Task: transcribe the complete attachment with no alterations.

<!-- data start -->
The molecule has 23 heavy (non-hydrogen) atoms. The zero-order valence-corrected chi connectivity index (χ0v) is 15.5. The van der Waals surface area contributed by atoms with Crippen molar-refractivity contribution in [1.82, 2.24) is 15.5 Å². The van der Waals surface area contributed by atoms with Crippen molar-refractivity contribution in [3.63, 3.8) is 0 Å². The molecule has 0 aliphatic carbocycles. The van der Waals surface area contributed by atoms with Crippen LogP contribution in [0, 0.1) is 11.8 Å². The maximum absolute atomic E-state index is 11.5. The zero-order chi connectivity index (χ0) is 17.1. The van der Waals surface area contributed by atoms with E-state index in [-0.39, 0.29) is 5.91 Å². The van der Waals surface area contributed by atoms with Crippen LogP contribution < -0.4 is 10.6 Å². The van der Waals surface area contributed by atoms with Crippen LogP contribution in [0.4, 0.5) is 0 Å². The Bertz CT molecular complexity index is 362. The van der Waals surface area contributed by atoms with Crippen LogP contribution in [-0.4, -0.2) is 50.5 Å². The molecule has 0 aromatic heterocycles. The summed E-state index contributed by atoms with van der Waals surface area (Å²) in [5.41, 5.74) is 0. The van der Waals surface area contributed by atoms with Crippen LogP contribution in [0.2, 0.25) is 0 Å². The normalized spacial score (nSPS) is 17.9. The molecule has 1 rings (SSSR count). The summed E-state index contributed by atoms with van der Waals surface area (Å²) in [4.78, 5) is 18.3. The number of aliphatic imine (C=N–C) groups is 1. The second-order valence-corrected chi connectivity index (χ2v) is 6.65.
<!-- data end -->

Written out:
The molecule has 23 heavy (non-hydrogen) atoms. The zero-order valence-corrected chi connectivity index (χ0v) is 15.5. The van der Waals surface area contributed by atoms with Crippen molar-refractivity contribution in [1.82, 2.24) is 15.5 Å². The van der Waals surface area contributed by atoms with Crippen molar-refractivity contribution in [3.63, 3.8) is 0 Å². The molecule has 0 aliphatic carbocycles. The van der Waals surface area contributed by atoms with Crippen LogP contribution in [0, 0.1) is 11.8 Å². The maximum absolute atomic E-state index is 11.5. The zero-order chi connectivity index (χ0) is 17.1. The van der Waals surface area contributed by atoms with E-state index in [-0.39, 0.29) is 5.91 Å². The van der Waals surface area contributed by atoms with Crippen LogP contribution < -0.4 is 10.6 Å². The van der Waals surface area contributed by atoms with Crippen LogP contribution in [0.4, 0.5) is 0 Å². The Bertz CT molecular complexity index is 362. The van der Waals surface area contributed by atoms with Crippen LogP contribution in [-0.4, -0.2) is 50.5 Å². The molecule has 0 aromatic heterocycles. The summed E-state index contributed by atoms with van der Waals surface area (Å²) in [5.41, 5.74) is 0. The van der Waals surface area contributed by atoms with Crippen LogP contribution in [0.2, 0.25) is 0 Å². The normalized spacial score (nSPS) is 17.9. The molecule has 1 rings (SSSR count). The summed E-state index contributed by atoms with van der Waals surface area (Å²) in [4.78, 5) is 18.3. The number of aliphatic imine (C=N–C) groups is 1. The second-order valence-corrected chi connectivity index (χ2v) is 6.65.